“My eyes,” I croaked. I could barely speak, I was so dehydrated.
“What? Something’s wrong with your eyes?” my rescuer asked. Sounds of shifting. “Oh, I see. Frozen shut. Give me a second.” He held the comforter against my face for a few moments; the heat soon melted away the ice on my lashes, and I blinked rapidly to clear them of water.
“Thanks,” I murmured, still drowsy. The pet that had been helping me was a huge green Eyrie. He wore a heavy-duty winter coat over his folded wings to protect the delicate membranes from the cold, making him look hunchbacked.
“You’re welcome. The medical team will be here in a few minutes, and then we’ll get you back to the area hospital.”
When the medical team arrived, they strapped me into a long stretcher hooked up to the harnesses worn by a Lupe and an Aisha on long cross-country skis. The entire rescue team chattered almost constantly back and forth with the hospital and rangers’ stations via neomail. A number of sets of skis and snowshoes were scattered and stacked haphazardly around the trampled snow and rubble from the tunnel through the blocked cave mouth. The medical team left first with my sledding over the snow in my stretcher behind the tandem skiers, while the rest of the rescue team continued milling about the tunnel and cave in incomprehensible activity.
The hospital was about fifteen minutes away, and surprisingly modern and well-stocked for being in the middle of the wilderness. I passed out not long after my stretcher was transferred to a gurney and I was rolled into the wash of warmth and light of the hospital, but woke up a few minutes later in a proper bed, hooked up to all sorts of monitors and with an IV taped to the inside of my elbow. A nurse was in the process of drawing some blood, and when she noticed I had awoken said, “We found your ID and contacted your family. They’re on their way here.” She finished what she was doing and moved aside, revealing a tray with a number of little cartons on it on the table behind her. “You’re to eat this,” she continued. “You’ll be on a liquid diet for the next couple of days, but hopefully you’ll be able to move up to real food,” and she grinned in sympathy, “after that.”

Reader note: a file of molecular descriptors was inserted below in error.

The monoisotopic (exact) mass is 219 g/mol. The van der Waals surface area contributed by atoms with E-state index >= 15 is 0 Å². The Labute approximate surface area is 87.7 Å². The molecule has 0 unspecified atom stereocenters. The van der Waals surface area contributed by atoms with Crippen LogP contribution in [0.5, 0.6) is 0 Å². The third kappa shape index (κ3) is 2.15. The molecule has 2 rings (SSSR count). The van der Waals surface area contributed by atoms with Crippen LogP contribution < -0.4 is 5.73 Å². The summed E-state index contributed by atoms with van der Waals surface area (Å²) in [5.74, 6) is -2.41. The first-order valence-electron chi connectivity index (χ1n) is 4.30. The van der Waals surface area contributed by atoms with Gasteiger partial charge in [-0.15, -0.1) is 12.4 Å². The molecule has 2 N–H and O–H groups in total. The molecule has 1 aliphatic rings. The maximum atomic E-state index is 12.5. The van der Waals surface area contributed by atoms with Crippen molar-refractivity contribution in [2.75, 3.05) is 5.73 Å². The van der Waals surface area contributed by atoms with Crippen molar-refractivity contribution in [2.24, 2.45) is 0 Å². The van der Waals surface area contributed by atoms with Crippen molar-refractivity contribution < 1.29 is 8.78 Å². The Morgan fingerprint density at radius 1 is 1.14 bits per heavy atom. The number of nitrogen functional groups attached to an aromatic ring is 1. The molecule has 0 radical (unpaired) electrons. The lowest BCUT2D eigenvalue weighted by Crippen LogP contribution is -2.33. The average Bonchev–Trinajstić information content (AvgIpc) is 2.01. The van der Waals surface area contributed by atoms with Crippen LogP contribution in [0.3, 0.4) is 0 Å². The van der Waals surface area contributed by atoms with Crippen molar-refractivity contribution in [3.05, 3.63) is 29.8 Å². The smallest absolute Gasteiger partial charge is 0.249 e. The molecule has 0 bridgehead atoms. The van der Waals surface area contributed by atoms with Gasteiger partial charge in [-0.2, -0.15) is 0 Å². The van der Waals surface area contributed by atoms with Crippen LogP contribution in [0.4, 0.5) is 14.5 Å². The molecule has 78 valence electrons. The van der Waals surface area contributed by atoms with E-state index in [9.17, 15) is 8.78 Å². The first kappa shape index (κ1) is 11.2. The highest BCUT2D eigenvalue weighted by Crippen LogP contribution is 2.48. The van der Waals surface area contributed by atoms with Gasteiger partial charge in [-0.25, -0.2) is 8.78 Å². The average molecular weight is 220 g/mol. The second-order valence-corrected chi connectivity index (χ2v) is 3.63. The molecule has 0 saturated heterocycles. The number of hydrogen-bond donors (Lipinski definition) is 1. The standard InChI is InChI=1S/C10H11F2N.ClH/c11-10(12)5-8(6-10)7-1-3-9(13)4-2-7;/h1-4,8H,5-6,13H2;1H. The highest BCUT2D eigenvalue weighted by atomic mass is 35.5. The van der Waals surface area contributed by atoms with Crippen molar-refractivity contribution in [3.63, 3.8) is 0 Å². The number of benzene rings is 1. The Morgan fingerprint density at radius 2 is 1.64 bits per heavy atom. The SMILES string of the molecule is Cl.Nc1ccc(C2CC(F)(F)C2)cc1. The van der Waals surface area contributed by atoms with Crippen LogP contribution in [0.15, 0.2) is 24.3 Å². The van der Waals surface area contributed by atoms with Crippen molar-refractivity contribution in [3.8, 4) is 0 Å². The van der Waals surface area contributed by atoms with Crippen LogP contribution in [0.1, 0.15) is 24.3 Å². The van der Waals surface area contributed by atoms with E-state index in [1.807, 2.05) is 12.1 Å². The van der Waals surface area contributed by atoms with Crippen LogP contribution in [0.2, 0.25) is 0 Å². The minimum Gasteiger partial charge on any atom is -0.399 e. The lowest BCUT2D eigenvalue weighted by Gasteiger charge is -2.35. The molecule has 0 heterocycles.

I’d had to be on liquid diets before, and never liked it. On the other hand, I later learned that I had lost nearly ten pounds while fasting in the ice caves, a dangerous amount when I only weighed about eighty pounds originally. I’m already spare normally, with a fast metabolism and an active lifestyle that leave me without an ounce of fat to spare over a fine bone structure, and now I looked positively emaciated. It took me a long time to recover the weight I had lost, and longer to regain my full strength.
(At no point did anyone use any healing magic on me. It might sound counterintuitive, but I’ve been in enough hospitals to know that healing someone magically takes a huge amount out of the healer – so much so that hospital staff are forbidden to use healing abilities except in cases of emergency. For the rest of us, the doctors and surgeons have to rely on good old-fashioned medical technology.)
There’s not much left to tell, really, after my adventure and rescue. My family came, of course, and were as mad with worry and as admonitory as I would have expected. (Considering how often this sort of thing happens to me, you’d think they’d learn to take it in stride by now.) I was recovering in the rescue hospital for ten days before they transferred me to the main hospital in Neopia Central. I didn’t lose anything to frostbite, although I came close, and had multiple fractures in the last three fingers on my left hand that were pretty bad. I’d apparently done a good job of splinting them as a temporary measure, but I was in a cast for the next month. I’ve still got a permanent crook in the last joint of my pinky finger. I also had to get physical therapy for my shoulder, because even though I’d snapped it back into place the dislocation had loosened the ligaments and tendons that held the joint together and made it more likely that it would dislocate again.
Oh, and apparently there’s a zoological team investigating the ice caves to study the giant ice-burrowing creature that I saw. They’re using my maps, which is pretty gratifying. It would be interesting to learn if it really is like the Snowager, and whether there’s a whole species of them instead of just the single one. I guess that makes more sense biologically, though.
So that’s it. That’s the end. If I ever go back and re-edit this for publication, I might change the ending to something more interesting. I don’t think I will, though. It may not be much of a resolution, but it’s what happened. Life is like that.